Growing Leaders Who Advocate for Acceptance

Inclusive classrooms at Chicago’s Hope Learning Academy build autism acceptance now and in future generations. Learn how.

When talking about the difference between autism awareness and autism acceptance, Amanda Brott likes to say that autism awareness is like inviting someone to a party — but autism acceptance is asking that someone to dance.

As Chief Operating Officer with Hope, a national nonprofit organization that supports individuals with special needs, Brott is firm in her declaration that awareness simply isn’t enough. With 1 in 54 children diagnosed with autism according to the CDC, the population is significant enough to push past awareness.

At Hope Learning Academy in Chicago, a collaboration school between Chicago Public Schools and Hope, students with autism learn and succeed alongside neurotypical peers in an inclusive classroom environment designed to create a natural learning environment for all kids.

“It’s our guiding principle to educate young people to be accepting at an early age because we know that early exposure to people who are different and who learn differently reduces barriers as adults,” Brott says. “It’s age-appropriate and important to teach younger students that we are far more alike than we are different.”

Inclusive education, inclusive environment

At Hope Learning Academy, a CPS demonstration school in its 11th year, there are no separate classrooms down the hall for students with special needs, as is the historic model. Instead, kids receive individualized instruction side by side.

“There’s a stigma attached to that separation that is lifelong. If kids see that way down the hallway, there are kids who are considered ‘different,’ that mindset doesn’t change when they are in their 20s and 30s and making decisions that impact their local communities,” Brott says. “We want to flip that script and positively impact future communities because different is OK.”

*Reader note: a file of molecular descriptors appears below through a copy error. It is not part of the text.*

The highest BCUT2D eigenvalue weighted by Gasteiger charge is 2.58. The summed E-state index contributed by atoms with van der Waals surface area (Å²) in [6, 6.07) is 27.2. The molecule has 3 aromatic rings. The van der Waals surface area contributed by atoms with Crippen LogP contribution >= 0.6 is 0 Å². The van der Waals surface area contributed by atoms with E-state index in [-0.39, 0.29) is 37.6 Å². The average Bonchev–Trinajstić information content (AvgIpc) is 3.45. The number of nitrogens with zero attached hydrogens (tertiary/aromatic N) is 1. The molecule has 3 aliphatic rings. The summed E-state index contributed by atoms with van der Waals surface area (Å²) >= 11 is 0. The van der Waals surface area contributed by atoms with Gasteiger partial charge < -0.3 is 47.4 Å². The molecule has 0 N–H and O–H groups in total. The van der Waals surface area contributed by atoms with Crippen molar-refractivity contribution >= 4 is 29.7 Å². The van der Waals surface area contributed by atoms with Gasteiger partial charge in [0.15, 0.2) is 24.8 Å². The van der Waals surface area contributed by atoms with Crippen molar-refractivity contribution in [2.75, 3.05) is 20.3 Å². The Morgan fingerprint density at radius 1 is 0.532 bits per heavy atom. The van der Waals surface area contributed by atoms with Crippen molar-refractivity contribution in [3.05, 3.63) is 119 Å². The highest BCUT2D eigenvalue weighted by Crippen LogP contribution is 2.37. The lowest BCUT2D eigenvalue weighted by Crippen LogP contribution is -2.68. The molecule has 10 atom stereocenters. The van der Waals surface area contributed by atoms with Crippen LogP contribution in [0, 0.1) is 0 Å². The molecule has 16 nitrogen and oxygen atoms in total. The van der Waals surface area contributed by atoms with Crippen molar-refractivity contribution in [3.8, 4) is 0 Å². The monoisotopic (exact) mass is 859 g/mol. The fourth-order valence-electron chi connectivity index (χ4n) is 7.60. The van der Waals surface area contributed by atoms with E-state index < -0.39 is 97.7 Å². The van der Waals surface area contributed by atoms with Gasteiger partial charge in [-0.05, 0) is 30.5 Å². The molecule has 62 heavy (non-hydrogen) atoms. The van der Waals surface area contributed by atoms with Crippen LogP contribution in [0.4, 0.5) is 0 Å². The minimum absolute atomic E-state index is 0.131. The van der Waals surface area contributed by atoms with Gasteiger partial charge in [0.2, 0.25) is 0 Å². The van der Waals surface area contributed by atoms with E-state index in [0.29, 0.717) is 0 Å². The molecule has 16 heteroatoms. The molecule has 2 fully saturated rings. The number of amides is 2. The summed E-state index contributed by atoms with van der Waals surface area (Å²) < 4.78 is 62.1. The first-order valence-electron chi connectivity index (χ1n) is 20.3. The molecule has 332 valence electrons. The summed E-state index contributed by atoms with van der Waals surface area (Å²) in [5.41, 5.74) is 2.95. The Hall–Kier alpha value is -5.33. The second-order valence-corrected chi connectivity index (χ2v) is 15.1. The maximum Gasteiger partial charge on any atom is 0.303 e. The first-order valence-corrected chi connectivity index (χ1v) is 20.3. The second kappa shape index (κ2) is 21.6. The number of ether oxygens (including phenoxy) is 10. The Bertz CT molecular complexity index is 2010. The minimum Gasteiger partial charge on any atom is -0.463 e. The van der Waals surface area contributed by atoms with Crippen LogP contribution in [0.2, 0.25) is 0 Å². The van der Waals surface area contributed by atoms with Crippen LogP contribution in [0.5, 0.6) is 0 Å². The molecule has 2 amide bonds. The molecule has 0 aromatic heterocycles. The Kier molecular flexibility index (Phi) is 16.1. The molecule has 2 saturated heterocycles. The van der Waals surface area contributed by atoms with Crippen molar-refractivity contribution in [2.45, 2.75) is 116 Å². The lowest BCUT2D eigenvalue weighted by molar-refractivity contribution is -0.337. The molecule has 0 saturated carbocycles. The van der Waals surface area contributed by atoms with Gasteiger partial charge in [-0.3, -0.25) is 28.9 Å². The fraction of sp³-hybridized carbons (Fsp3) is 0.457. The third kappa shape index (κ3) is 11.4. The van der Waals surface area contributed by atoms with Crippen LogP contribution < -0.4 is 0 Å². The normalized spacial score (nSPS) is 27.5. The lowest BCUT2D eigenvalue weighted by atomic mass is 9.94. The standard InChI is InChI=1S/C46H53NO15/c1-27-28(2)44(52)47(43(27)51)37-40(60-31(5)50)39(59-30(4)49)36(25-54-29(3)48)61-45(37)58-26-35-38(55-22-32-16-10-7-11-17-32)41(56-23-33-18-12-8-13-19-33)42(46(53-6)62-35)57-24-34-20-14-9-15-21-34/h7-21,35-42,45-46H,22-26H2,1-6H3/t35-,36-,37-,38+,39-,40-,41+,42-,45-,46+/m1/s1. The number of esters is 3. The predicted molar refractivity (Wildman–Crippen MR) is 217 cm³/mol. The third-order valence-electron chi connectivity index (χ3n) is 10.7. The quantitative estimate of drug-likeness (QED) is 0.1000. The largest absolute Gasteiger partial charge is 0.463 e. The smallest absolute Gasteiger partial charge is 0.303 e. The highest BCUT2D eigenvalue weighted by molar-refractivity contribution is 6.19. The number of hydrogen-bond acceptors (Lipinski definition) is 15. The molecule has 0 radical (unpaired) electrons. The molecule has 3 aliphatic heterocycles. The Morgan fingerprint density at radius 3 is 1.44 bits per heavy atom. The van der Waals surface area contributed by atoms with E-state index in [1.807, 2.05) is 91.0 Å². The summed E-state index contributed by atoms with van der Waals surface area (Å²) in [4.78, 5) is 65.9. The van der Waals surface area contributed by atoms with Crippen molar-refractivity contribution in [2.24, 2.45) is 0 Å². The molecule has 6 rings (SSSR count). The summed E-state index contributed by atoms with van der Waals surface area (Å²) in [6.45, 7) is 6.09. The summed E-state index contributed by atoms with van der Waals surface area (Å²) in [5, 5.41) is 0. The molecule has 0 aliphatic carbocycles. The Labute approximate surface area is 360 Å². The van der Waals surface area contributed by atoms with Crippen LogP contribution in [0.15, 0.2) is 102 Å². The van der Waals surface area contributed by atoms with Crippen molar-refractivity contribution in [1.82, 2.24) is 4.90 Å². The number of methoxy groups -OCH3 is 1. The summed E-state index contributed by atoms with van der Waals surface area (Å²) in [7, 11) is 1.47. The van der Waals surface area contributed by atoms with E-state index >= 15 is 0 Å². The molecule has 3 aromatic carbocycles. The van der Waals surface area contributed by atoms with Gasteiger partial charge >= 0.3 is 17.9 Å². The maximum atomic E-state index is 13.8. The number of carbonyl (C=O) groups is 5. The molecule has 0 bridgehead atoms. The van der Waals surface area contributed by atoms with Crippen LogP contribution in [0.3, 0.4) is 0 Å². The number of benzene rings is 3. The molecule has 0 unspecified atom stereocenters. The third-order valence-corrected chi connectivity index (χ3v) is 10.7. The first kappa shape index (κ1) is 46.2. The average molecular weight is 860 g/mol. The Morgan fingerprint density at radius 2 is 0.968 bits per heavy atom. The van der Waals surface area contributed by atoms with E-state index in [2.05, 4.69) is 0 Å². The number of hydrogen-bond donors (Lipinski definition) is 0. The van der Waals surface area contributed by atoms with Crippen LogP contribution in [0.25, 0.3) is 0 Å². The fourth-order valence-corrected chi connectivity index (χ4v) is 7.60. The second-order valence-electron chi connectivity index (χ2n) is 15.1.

Brott and her colleagues at Hope Learning Academy in Chicago know that their K-5 population are influencers in their communities and it all starts with how they educate their own families about the value of their inclusive classrooms as a model for society.

“Change happens within new generations and we know that our kids can have real impact,” she says. “When a young person shares knowledge with their families and challenges them to think differently, that’s how change occurs in any system and any culture.” Brott shares the image of a child who attends Hope Learning Academy engaging during a family dinner or family reunion and saying, “Hey, I have a friend with autism and he’s cool. Here’s what he thinks.”

These simple, everyday interactions can successfully counteract a too-often sensationalized media image of what autism looks like, Brott says.

“Kids with autism are kids first. They are playing and learning and making mistakes and trying again, just like every child in the world. To see those similarities between me and the kid next to me, of course I will take that home and share my cool experience and open awareness of our similarities,” she says.

Hope Learning Academy’s students will go on to become leaders making choices about an inclusive future society. Today, they’re learning that it’s OK to acknowledge differences and help individuals fit in better. “We want them to be future employers who can look past potential weakness and see value,” Brott says.

“They’ll know they can make changes in the environment or structure — or even ask what a person might need and provide those opportunities. That’s true inclusion, when the barriers are taken down and opportunities are passed on equally.”

Learn more about Hope Learning Academy in Chicago at hope.us/programs/hope-chicago.

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